What Happens When Options Are Exercised?

To understand the idea behind the Covered Call ETF, it is important to understand the difference between a call option that is exercised by the holder and a call option that the holder decides not to exercise.

goldWe can assume that the holder of a call option wants to make money, and will only elect to exercise the call option when the market price of the underlying (such as 1 Apple share or 1 bar of gold) is higher than the strike price of the call option. The strike price is the price that the option holder must pay the issuer of the call option in order to exercise the option.

If the market price of the underlying is the same or lower than the strike price, there is no reason for the call option holder to exercise the option. The option will expire and the issuer of the covered call option can keep the underlying. This is of course the desired situation for the issuer of call option.

Today, it is rare for call options to actually result in delivery of the underlying. Instead, the issuer of the call option pays the holder of the call option the difference between the strike price and the market price when the holder of the option elects to exercise the option.

Buying back the call option instead

Instead of even getting to a point where the call option is exercised by the holder, the issuer can offer to buy back the call option from the holder of the option. This way, the holder can realize a profit before the option expires and the issuer doesn’t have to risk ending up in a situation where a call option holder demands actual deliver.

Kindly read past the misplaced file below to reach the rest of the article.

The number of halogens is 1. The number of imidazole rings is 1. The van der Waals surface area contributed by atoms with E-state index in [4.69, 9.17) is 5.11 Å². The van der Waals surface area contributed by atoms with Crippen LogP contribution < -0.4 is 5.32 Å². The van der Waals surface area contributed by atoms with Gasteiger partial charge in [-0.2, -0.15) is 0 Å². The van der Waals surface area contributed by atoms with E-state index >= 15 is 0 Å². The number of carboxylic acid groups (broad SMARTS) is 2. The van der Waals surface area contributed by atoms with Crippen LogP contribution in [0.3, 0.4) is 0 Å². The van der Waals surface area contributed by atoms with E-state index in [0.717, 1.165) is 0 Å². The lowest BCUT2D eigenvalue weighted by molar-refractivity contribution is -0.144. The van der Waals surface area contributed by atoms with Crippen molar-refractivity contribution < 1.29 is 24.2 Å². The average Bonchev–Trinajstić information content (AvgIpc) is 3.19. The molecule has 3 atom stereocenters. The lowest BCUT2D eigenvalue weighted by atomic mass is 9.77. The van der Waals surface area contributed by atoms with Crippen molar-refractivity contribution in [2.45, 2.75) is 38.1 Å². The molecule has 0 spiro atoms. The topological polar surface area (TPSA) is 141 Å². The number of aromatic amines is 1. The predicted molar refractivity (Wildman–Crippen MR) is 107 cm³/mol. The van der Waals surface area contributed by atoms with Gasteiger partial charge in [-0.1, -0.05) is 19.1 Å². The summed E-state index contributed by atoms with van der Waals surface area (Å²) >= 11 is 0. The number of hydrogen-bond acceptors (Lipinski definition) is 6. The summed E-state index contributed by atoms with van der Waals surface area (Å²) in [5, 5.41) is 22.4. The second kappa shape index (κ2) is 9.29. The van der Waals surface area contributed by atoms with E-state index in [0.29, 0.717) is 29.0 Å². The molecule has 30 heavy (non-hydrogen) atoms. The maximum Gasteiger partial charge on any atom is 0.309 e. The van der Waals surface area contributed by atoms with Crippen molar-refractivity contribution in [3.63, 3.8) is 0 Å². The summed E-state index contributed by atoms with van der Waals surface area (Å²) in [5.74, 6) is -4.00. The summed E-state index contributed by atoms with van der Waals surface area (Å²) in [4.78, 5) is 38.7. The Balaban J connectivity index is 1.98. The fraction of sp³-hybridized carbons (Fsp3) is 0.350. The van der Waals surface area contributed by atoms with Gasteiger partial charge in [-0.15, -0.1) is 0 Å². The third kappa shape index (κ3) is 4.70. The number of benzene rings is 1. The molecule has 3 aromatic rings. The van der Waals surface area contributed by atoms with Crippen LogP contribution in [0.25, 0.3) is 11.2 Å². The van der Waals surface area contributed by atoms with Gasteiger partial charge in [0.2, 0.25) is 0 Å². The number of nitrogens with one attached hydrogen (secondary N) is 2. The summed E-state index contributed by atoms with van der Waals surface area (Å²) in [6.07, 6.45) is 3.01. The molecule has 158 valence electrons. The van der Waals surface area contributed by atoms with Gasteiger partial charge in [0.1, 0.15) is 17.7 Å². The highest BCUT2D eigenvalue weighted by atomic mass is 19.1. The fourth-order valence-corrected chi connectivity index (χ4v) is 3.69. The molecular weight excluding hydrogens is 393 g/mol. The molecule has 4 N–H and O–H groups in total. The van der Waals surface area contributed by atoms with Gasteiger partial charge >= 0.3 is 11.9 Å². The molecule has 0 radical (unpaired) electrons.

Covered Call ETFs are known to normally offer to buy back call options that (due to the market price and the strike price of the underlying) are likely to be exercised. By buying them back instead of letting the option holder exercise the option, the ETF can avoid having to actually sell the underlying. Selling the underlying can trigger capitals gains tax for the ETF (if the underlying was purchased for a lower price than the strike price). Also, selling the underlying will usually force the ETF to make a new purchase, at whatever market price, to follow the plan for the ETFs portfolio. This is especially true of the ETF is in some form trying to track an index.